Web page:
Senior Film Critic Kurt Brokaw offers up top pics from the 16th Tribeca Film Festival, April 19-30.
Tribeca Film Festival heads to New York City this month. Photo by Brian Willette.
Once again it’s time to revisit the mission statement of downtown Manhattan’s most popular spring attraction: “The festival was founded by Robert De Niro, Jane Rosenthal and Craig Hatkoff in 2001 to spur the economic and cultural revitalization of lower Manhattan following the attacks on the World Trade Center. With strong roots in independent film, the annual fest has evolved into a destination for creativity, reimagines the cinematic experience, and explores how art can unite communities.”
Most filmgoers agree Tribeca has stayed true to its inclusive, something-for-everyone roots. While the city recently bid farewell to the Ringling Bros. circus, Tribeca’s three-ring (five ring? ten ring?) festival continues to embrace ever-widening arenas of cinema, video, VR, online, special screenings, games, talks, commemorative reunions, anniversary retrospectives, interactive installations—and all that’s just for openers. In a town where too-much-ain’t-enough, the Tribeca fest can have the sharpest elbows but also the biggest heart—it’s a genuine, only-in-New-York experience. Over 90 features and 57 shorts lead the parade, and here’s your critic’s bow to some of the absolute best of each:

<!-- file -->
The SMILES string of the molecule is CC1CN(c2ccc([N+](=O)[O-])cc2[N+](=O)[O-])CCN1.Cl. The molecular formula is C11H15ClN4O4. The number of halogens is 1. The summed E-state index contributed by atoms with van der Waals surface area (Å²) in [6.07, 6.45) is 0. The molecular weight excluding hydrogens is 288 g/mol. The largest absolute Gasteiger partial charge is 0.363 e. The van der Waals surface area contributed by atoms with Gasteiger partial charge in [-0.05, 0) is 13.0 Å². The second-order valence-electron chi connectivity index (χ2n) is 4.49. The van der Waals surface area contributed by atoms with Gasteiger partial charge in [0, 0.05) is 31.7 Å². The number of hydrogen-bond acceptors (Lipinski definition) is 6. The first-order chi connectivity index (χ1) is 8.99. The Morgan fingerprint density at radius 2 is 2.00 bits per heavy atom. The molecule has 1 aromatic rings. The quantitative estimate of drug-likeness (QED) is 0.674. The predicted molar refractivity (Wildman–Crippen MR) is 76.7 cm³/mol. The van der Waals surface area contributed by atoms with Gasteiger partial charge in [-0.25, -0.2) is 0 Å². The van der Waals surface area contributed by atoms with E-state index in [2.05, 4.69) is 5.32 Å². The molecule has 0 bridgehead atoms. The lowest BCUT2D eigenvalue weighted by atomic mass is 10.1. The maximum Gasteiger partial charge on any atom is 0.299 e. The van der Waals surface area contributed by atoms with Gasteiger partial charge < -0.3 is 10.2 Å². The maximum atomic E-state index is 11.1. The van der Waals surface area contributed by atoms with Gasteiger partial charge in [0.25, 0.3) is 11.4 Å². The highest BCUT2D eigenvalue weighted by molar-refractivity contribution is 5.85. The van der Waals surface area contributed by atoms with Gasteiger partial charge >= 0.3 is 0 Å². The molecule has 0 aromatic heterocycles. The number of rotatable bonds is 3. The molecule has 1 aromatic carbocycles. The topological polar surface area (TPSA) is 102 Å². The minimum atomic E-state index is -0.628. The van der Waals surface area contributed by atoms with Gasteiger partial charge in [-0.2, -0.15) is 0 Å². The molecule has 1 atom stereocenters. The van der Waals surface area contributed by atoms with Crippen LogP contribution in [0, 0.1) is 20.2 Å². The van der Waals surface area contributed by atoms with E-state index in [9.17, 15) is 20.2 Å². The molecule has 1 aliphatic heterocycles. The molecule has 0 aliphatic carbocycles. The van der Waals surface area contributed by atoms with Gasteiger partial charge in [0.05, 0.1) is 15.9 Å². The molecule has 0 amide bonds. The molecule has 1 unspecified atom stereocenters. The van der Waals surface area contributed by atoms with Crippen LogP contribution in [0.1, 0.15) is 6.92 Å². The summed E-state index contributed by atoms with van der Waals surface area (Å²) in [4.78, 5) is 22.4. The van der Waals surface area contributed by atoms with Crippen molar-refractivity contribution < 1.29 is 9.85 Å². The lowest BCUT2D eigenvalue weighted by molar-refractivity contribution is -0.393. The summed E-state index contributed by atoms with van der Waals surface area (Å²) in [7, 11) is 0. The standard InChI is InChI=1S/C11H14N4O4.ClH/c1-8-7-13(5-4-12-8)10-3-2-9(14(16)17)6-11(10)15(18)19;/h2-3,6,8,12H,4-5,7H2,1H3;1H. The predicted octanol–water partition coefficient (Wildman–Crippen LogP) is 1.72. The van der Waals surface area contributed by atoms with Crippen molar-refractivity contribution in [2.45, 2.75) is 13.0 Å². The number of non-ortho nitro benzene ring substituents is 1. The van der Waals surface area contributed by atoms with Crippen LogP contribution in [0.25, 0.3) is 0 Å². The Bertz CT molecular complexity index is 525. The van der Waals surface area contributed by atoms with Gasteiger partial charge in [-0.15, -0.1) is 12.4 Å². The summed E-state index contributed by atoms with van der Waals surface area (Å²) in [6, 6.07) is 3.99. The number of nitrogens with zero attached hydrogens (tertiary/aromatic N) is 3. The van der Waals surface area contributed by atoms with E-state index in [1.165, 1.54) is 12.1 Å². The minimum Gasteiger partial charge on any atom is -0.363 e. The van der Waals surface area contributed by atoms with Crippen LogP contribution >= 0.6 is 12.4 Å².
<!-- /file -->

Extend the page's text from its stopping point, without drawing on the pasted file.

11th Hour (Jim Sheridan, Mexico/Ireland, 10 min.)
The Amazing Adventures of Wally and the Worm (Colin Hanks, 2016, USA, 16 min.)
Fry Day (Laura Moss, USA, 2017, 16 min.)
Viola, Franca (Marta Savina, Italy, 2017, 15 min.)
More critic’s choices will be posted soon.